The inspiration of Catherine McAuley; the vision of Daniel Delaney; the imagination of St. Ignatius of Loyola or St. Francis Xavier; the foresight of Patrick Whitney; the dream of St. Francis or St. Clare and the wisdom of St. Dominic … these great people and many more read the signs of their time and interpreted a need, sometimes a niche and met it powerfully. There are new leaders emerging amongst all our congregations and communities, people who see the spirit moving in a different way than in the past, but in a manner that has huge relevance for the broken, the marginalized, the forgotten in our society. We must allow these new visions to take hold, we must not be enslaved to a past, but allow ourselves to interpret the present and live in the future.

At my own Ordination as Bishop of our diocese in this very Cathedral, I said that “diocesan priesthood is a call, not a career; a way of life, not a job; an identity, not just a role”. Your lives, your witness, your example puts flesh on those words, because living the consecrated life is never a career, a job, a role, but a call, a way of life, an identity. It is this very thing that makes your life so intriguing for a radio reporter or a journalist. In a very fast world of words and noise, silence and contemplation speaks volumes. Only an impoverished society can afford to turn its back on the contemplative life.

Education, healthcare and the social services have been built on the shoulders of you, the religious of our diocese. Today we say thanks for this huge contribution to society. Perhaps the newer needs are to be found in the ministry of food parcels to those in need; in the management of our education and healthcare system; in the provision of adult education in the form of literacy and numeracy to those who slipped out of school too early in life. Your care for your more senior colleagues speaks loudest to me; just as a church and society must keep the protection of children to the forefront; so too we will in time be judged on our care for those in their more vulnerable, tender years. I propose as you look to the future that all religious congregations and societies here in Kildare & Leighlin consider during this Year of Consecrated Life having an ‘Open House’ perhaps during the late Spring/ early Summer in an effort to allow society gain a deeper understanding of your deep charism, your solid vocation and your very fulfilled life.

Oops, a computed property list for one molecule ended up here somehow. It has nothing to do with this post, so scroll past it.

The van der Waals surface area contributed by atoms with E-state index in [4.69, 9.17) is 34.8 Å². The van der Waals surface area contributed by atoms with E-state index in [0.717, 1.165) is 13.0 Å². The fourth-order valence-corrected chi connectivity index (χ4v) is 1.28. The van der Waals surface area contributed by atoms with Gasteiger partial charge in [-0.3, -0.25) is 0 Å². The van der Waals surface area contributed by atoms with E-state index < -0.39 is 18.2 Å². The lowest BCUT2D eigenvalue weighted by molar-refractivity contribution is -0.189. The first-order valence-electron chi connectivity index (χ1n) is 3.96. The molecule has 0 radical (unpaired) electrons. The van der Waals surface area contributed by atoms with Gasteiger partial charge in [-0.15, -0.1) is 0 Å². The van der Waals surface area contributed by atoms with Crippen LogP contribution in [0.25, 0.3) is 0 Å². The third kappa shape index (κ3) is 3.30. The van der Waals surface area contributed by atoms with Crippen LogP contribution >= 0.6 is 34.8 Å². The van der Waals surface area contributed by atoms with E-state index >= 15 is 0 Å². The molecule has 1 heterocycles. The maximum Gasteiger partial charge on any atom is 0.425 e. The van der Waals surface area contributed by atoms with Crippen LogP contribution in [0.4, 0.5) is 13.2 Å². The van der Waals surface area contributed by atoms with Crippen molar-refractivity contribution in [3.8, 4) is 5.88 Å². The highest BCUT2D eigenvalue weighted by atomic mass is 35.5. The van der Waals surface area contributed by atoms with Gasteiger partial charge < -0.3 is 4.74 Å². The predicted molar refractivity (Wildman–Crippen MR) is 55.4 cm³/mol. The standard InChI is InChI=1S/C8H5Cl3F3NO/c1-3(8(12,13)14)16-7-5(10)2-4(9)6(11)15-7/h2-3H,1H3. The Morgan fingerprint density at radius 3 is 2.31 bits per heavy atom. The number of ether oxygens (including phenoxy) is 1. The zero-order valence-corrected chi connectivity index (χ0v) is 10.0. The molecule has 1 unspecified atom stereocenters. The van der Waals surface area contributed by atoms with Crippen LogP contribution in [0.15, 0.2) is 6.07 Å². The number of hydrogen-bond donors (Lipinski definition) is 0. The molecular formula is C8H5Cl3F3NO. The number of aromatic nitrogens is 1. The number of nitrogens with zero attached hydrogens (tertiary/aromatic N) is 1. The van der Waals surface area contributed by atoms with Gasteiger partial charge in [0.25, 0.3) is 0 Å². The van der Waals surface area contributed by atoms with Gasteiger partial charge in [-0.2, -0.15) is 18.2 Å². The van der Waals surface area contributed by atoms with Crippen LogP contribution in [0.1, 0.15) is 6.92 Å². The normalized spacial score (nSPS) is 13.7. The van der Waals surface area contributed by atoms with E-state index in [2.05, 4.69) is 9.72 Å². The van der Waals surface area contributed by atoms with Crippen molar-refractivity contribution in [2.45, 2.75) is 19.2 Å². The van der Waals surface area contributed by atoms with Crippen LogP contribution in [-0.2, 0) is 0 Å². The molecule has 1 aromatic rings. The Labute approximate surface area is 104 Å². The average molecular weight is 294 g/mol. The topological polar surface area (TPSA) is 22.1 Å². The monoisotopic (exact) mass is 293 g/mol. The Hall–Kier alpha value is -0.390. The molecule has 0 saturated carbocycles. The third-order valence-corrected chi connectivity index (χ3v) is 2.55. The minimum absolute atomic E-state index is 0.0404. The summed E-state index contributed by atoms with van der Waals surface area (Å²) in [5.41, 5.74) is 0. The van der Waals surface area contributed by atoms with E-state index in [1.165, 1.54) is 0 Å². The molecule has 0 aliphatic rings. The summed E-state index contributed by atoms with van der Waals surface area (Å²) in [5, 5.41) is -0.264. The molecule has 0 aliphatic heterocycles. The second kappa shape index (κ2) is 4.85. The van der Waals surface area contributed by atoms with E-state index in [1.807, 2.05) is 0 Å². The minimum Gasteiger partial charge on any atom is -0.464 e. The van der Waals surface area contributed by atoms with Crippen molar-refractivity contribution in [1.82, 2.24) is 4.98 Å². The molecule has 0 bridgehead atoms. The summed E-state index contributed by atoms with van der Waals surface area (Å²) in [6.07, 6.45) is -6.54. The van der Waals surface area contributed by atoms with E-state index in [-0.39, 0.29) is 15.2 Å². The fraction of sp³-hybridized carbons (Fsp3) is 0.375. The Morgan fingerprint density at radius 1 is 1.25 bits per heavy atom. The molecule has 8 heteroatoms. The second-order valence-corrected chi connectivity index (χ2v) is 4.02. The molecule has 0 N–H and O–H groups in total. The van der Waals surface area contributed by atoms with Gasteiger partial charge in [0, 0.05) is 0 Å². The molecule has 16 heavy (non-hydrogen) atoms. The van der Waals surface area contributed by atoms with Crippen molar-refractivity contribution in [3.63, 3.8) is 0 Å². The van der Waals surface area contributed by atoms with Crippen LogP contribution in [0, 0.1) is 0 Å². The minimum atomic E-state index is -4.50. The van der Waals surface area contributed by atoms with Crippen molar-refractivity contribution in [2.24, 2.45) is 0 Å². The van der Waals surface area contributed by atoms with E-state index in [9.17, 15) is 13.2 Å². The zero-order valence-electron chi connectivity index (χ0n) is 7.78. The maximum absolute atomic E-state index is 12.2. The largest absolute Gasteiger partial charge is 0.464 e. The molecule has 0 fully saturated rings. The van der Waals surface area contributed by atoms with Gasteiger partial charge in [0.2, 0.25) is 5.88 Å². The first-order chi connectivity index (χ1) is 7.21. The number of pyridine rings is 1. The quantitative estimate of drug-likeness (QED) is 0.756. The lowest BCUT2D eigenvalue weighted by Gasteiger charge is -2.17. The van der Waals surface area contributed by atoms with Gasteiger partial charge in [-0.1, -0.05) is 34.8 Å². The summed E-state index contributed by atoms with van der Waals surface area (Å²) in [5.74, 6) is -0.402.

Returning to the feastday of today, St. Brigid – Lá Feile Bhríde. When I worked in Drogheda, I was always told St. Brigid was born in Faughart, and yet one day when driving on the road between Rathangan and Monasterevin I came across a shrine at Mount Rice Cross that states emphatically: ‘Authentic tradition states that near this place Brigid of the Gael was born’! So as you see, religious have a wonderful tradition of interpretation! Even when it comes to our faith, county rivalries can be very rich! With all of you I pray this day:

“Bail’ Ó Dhia oraibh
Ó Shamhain go lá le Bríde
Ó lá le Bríde go Bealtaine
Ó Bealtaine go Lúnasa
Is ó Lunasa go Samhain”.

(“God’s Blessing on you,
From Hallowe’en to Brigid’s Day
From Brigid’s Day to May Day
From May Day to August
And from August to Hallowe’en”).

Ends